Food forests are an essential part of most permaculture designs, and even for spaces as small as the typical suburban lawn, there is the potential to put into motion an abundance of free food for the years to come. In fact, food forests can supply much more than that: wildlife habitat, firewood, mulch, shady sitting areas, and low-maintenance “lawns.” In some form or fashion, yours can begin tomorrow.
Food forests, for those who are new to the concept, are a collection of productive trees and plants that have been assembled in such a way that they help one another thrive, as well as provide their cultivators with pounds upon pounds of food. Because most of the flora in these systems are either perennial plants or self-seeding annuals, it also means that there is very little work to be done after they are initially set up.
It Begins With The Soil
Having good, lively soil with plenty of nutrients and biota is how forests thrive, and for the most part, they handle this situation themselves. Unlike vegetable gardens or grass lawns, we don’t have to go into forests with fertilizers or even organic compost, we don’t need to weed, water or replant, to ensure their survival. Forests handle these issues themselves, dropping leaves, twigs, branches, and even entire trees to feed the soil life, which in turn creates fertile, rich soil to grow new trees and plants. Trees prevent evaporation and, in fact, transpire water into the atmosphere to keep things moist. This is how nature works.
To start a forest then, we need something for the plants to grow in, and we can create a very rich medium with natural inputs. The food forest floor begins before the forest is there. Instead of grassy, weed-free landscapes, we want to pile up organic material where we plan to grow our trees. We can start with a thick layer of leaves, grass clippings, pulled weeds, and even kitchen waste. Wherever a tree is going to be planted, mulch the space around it so that new growth will be snuffed out and organic matter decomposes to enrich the soil.
It Begins With Support
Initially, it seems pertinent to get fruit and nut trees in the ground as soon as possible. After all, it takes years for an apple tree, a mulberry tree, a chestnut tree, to yield a crop. But, it is equally as important to establish a good environment in which these trees can thrive. Forests generally don’t begin with one type of plant, and they generally don’t end that way either. Nature usually carefully crafts a collection, or guild, that works well together, filling open niches within the system and providing particular services for each other.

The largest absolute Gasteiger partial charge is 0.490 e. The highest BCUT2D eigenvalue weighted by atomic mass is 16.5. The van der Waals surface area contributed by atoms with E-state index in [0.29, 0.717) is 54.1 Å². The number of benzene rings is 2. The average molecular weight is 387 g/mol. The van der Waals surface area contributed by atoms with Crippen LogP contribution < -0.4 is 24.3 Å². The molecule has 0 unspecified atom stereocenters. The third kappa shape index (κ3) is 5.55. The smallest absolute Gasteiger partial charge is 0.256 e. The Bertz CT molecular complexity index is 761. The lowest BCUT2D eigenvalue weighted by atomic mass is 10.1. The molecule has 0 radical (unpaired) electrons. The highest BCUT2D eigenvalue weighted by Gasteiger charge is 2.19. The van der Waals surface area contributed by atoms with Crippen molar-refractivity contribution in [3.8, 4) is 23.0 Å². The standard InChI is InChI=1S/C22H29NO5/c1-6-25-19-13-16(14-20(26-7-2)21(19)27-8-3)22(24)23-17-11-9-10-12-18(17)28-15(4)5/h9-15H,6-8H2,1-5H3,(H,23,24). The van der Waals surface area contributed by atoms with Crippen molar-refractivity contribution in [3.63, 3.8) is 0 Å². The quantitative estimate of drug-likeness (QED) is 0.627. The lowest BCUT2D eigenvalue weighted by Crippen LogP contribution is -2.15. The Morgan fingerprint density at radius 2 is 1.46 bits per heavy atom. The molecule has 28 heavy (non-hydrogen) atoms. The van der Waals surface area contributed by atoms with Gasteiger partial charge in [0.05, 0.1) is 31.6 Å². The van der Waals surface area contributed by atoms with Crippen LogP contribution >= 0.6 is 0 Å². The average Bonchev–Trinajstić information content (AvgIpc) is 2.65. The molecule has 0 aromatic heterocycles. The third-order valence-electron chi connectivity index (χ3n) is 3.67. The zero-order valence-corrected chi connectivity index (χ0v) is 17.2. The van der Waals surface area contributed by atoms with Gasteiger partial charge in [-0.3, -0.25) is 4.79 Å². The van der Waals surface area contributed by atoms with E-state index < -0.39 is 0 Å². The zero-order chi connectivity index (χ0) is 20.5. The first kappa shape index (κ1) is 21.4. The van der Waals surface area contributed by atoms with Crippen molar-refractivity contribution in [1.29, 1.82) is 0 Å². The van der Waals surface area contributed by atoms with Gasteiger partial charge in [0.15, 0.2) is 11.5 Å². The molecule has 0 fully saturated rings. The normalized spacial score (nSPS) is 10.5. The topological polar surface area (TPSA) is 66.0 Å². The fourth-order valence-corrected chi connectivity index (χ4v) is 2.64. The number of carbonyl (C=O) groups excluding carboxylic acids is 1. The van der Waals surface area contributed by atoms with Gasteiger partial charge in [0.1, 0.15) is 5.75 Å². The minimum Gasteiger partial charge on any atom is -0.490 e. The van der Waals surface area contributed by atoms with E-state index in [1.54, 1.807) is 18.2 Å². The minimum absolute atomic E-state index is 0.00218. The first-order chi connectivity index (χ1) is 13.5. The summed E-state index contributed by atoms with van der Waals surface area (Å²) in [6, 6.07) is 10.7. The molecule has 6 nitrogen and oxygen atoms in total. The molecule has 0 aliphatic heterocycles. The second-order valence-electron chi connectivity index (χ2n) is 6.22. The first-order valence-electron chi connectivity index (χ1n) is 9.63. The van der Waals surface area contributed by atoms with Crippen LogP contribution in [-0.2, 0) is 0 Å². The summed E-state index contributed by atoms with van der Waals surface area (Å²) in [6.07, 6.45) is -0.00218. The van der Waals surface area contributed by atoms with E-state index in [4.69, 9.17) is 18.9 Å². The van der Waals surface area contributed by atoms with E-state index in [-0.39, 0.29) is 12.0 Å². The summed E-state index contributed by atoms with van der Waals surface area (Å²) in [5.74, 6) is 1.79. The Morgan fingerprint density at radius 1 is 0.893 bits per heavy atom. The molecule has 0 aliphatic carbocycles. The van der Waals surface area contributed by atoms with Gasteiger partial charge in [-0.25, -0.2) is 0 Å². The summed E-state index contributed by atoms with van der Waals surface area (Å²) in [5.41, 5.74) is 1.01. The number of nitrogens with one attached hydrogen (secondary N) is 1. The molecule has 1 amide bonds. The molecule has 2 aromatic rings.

In general, a food forest will have several supportive components built around either a large fruit or nut tree or several smaller dwarf or semi-dwarf varieties. A rule of thumb for starting from scratch is to grow about 90 percent nitrogen-fixing trees — black locust, mimosa, acacia, mesquite, Siberian pea tree (to name a few) — that will be coppiced and cut for firewood and organic material as the fruit tree develops. This nitrogen and organic matter will naturally fertilize the productive trees.
In the understory of all these trees and along the edges, there will be a collection of plants. Culinary herbs are great pest deterrents, as well as health-promoting foods and appealing fodder for bees and butterflies. Groundcovers can be edible, nitrogen-fixing plants like red clovers, that will carpet the ground to prevent it drying out. Deep-rooting shrubs like comfrey and borage can provide medicines, flowers for pollen collectors, and minerals for the shallower soils. Different types of berries can provide protective hedges, food, and habitat for small predatory animals that help with pests.
It Begins With a Sequence
Fruit trees, obviously, are much larger when they reach maturity than they are in those fickle, developing years. Once mature, their ample spread of branches will likely shade out many of the plants the system begins with, and this is part of the plan. Like those nitrogen-fixing trees, which are periodically cut or coppiced to provide the food-producing trees more space and fertility, the other support species will lessen as the forest develops. This time-sequencing will equate to productivity in the early years, as well as the later.
In the beginning, everything should be planted at the same time. While the fruit and nut trees are young, much of the bounty will come in the form of edible greens, fresh herbs, and opportunistic vegetables. Then, once the forest is up and lovely, these things will likely only grow on the outskirts, but the apple trees will start giving a hundred pounds of apples, the hazelnut trees twenty-plus pounds of nuts each. All the while, there has been no lawn to cut, but rather a largely self-supporting, budding forest to forage from.
All we have to do is provide a little guidance (the seeds and saplings), give it space and time to grow, and occasionally go in for a little chop-and-drop pruning. Within a few years, a food forest can really start to hit its stride and fresh food will abound!
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